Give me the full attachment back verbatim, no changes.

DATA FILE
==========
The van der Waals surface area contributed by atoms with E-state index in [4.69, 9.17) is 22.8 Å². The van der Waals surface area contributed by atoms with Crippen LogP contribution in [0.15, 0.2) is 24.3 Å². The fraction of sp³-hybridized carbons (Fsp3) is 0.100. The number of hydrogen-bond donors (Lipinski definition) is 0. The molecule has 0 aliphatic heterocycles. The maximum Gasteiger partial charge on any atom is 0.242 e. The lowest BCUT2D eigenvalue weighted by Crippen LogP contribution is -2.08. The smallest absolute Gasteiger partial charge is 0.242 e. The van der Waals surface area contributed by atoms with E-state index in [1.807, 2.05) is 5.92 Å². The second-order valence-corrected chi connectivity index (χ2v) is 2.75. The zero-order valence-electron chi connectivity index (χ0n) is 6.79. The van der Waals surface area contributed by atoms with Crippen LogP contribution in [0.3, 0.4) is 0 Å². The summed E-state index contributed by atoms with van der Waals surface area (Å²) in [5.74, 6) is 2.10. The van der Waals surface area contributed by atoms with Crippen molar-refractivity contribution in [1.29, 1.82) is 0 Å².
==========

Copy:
The van der Waals surface area contributed by atoms with E-state index in [4.69, 9.17) is 22.8 Å². The van der Waals surface area contributed by atoms with Crippen LogP contribution in [0.15, 0.2) is 24.3 Å². The fraction of sp³-hybridized carbons (Fsp3) is 0.100. The number of hydrogen-bond donors (Lipinski definition) is 0. The molecule has 0 aliphatic heterocycles. The maximum Gasteiger partial charge on any atom is 0.242 e. The lowest BCUT2D eigenvalue weighted by Crippen LogP contribution is -2.08. The smallest absolute Gasteiger partial charge is 0.242 e. The van der Waals surface area contributed by atoms with E-state index in [1.807, 2.05) is 5.92 Å². The second-order valence-corrected chi connectivity index (χ2v) is 2.75. The zero-order valence-electron chi connectivity index (χ0n) is 6.79. The van der Waals surface area contributed by atoms with Crippen LogP contribution in [0.3, 0.4) is 0 Å². The summed E-state index contributed by atoms with van der Waals surface area (Å²) in [5.74, 6) is 2.10. The van der Waals surface area contributed by atoms with Crippen molar-refractivity contribution in [1.29, 1.82) is 0 Å².